Business Today

The Pharma Barons

The post-Independence Indian pharma industry was really created by a generation of scientist-entrepreneurs who took advantage of the two changes made by the government in the 1970s.
twitter-logo Prosenjit Datta   Delhi     Print Edition: May 21, 2017
The Pharma Barons

The post-Independence Indian pharma industry was really created by a generation of scientist-entrepreneurs who took advantage of the two changes made by the government in the 1970s. The first was the new Patent Act that recognised only process patents of a drug.

Till then, India followed a patent law that was modelled on the patent laws of western countries and recognised both the product and process patent of a drug. Since all the original drugs were developed by global giants, they dominated the market as well. Even the bulk drug manufacturing in India was dominated by multinationals.

The Indian Patent Act, 1970 changed that. It recognised only process patents, and not product patents. This essentially meant that any company that could create the same drug following a different chemical process would be allowed to introduce it. A number of Indian chemists and researchers working in either Hindustan Antibiotics Ltd or Indian Drugs and Pharmaceuticals Ltd, the two public sector giants set up by the government in 1954 and 1961, respectively, decided to strike out on their own and started their own companies.


The other big change was the introduction of the Drug Price Control Order of 1970, which gave a big fillip to low-cost manufacturers of domestic origin compared to the higher cost multinational drug companies.

Many of the Indian pharma entrepreneurs started with either bulk drug manufacturing or developed new processes for creating prescription drugs originally developed by multinationals. Most of the scientists-entrepreneurs also wanted to develop their own new drugs, though most lacked the resources to do so.

By the time the Indian government switched back to follow a WTO complaint new patent law in 2005, which recognised product patents, most of these companies - Lupin, Wockhardt, Cipla etc. - had become established entities with strong-branded generic portfolios. Many of them tried to develop original drugs as well, but faltered at the clinical trial stages.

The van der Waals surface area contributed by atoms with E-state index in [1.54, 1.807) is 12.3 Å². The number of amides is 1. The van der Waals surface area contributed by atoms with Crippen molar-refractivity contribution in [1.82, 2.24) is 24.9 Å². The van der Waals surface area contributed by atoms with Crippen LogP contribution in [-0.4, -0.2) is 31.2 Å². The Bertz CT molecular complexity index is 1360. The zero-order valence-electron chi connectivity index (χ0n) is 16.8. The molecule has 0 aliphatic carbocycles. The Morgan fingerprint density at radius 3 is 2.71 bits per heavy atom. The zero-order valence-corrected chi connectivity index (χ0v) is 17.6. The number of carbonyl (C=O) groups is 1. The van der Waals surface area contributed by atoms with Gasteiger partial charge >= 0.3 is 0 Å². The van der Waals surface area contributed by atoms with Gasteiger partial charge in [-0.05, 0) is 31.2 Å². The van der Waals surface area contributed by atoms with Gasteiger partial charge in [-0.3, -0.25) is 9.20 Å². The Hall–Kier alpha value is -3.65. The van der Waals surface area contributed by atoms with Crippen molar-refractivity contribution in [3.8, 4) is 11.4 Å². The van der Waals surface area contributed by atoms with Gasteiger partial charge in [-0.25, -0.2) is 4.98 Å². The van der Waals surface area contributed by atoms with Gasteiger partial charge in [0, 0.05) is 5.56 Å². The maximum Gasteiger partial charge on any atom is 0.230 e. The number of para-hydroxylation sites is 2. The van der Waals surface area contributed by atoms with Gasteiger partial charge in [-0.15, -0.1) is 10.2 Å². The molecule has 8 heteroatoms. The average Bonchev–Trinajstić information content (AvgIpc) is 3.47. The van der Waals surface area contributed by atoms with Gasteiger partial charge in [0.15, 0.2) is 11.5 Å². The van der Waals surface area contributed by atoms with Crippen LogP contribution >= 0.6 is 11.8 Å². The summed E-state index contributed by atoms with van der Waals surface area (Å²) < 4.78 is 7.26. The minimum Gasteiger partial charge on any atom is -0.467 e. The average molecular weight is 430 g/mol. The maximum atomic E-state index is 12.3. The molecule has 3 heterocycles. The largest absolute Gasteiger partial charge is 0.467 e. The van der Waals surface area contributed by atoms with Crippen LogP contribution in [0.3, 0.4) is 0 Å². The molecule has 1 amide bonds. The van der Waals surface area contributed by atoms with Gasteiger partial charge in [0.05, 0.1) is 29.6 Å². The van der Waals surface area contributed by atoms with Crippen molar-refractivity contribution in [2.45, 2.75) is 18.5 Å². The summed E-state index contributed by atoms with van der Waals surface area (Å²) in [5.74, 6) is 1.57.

Today, several of the original entrepreneurs are ready to hand over the baton to the next generation. And the heirs are charting their own strategies. Some of them have made inroads into global markets, and have used well thought out acquisition strategies to find new growth avenues. Others have looked at new therapeutical lines to expand their portfolios and footprint in the market.

Our cover story this issue looks at the inheritors in six companies and the paths they are charting out.

With rural consumption beginning to pick up once again because of a better harvest following the good monsoon of last year, and also because of various government initiatives for rural areas, a number of companies have focused very sharply on growing their customers in rural areas. The initiatives they have taken include expanding distribution lines and creating special product sizes to appeal to this market. Our story on page 36 looks at the companies and their strategies.

This issue also contains the first part of our fintech sector report. Fintech was already growing with great speed when demonetisation and the government's efforts to promote digital payment gave an extra growth boost to the industry. Our sector report looks at both the opportunities as well as the roadblocks that need to be removed for fintech to come into its own.

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